1950 Bathurst Street, Toronto, ON, M5P 3K9
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Schwartz/Reisman Centre for Adult Jewish Learning and the Koffler Centre of the Arts
March 29, 8:00 pm, at Holy Blossom Temple, Mishkan (2nd Floor)
In this lively reading and conversation, a novelist, a short story writer, and a poet discuss what it is to write Jewish. What is it to be Jewish in the modern world? Is there a specifically Jewish way of writing—or of thinking? What are the issues that absorb Jewish writers today? Is there something in the culture that can speak to larger global concerns? Join novelist Gary Barwin, short story writer Kathy Friedman, and poet Adam Sol, three acclaimed contemporary Canadian authors writing out of an international Ashkenazi Jewish experience, as they explore these questions and present powerful, comic and moving excerpts from their latest books.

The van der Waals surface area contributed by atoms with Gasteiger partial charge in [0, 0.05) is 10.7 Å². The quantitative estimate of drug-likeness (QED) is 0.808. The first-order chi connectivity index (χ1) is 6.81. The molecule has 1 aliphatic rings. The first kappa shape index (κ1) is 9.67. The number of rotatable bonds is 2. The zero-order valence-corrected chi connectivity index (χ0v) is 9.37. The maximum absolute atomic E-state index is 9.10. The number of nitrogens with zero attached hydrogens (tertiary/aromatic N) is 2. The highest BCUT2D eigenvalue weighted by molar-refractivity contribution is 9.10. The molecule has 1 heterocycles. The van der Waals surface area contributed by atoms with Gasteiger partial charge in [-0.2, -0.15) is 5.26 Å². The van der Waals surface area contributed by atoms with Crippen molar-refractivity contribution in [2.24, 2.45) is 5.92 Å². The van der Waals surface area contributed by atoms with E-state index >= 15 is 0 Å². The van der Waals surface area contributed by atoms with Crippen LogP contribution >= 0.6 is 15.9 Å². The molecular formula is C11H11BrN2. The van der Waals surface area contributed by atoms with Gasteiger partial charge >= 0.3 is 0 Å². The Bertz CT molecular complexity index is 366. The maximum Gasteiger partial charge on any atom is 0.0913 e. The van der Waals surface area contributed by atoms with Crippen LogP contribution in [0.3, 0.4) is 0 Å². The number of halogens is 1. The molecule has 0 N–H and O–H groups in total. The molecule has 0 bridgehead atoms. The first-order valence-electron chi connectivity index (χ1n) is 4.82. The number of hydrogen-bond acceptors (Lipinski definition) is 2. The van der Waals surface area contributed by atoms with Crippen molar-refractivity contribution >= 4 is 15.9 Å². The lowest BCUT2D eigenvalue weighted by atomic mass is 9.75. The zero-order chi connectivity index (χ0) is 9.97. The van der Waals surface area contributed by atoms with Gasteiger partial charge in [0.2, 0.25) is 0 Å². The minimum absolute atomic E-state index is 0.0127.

Moderated by Cynthia Good, Publishing Consultant, Book Club Facilitator & Leader of HBT’s Good Books.
$15 for HBT members, $25 for non-members
Gary Barwin is a writer, performer and multimedia artist including Nothing the Same, Everything Haunted: The Ballad of Motl the Cowboy which won the Canadian Jewish Literary Award and forthcoming, Portal (visual poems.) His national bestselling novel Yiddish for Pirates won the Leacock Medal for Humour and the Canadian Jewish Literary Award, was a finalist for the Governor General’s Award for Fiction and the Scotiabank Giller Prize, and was long-listed for Canada Reads.
Kathy Friedman is the author of the short story collection All the Shining People (Anansi, 2022). She was a finalist for the Writers’ Trust Bronwen Wallace Award for Emerging Writers. She teaches in Humber College’s Bachelor of Creative and Professional Writing program and is the co-founder and artistic director of InkWell Workshops. Originally from Durban, South Africa, she now lives in Toronto.
Adam Sol’s latest collection is Broken Dawn Blessings, published in 2021 by ECW Press. He has published four other books of poetry, and one collection of essays, How a Poem Moves: A Field Guide for Readers of Poetry. He teaches at the University of Toronto’s Victoria College and lives with his wife, Rabbi Yael Splansky, and their three sons.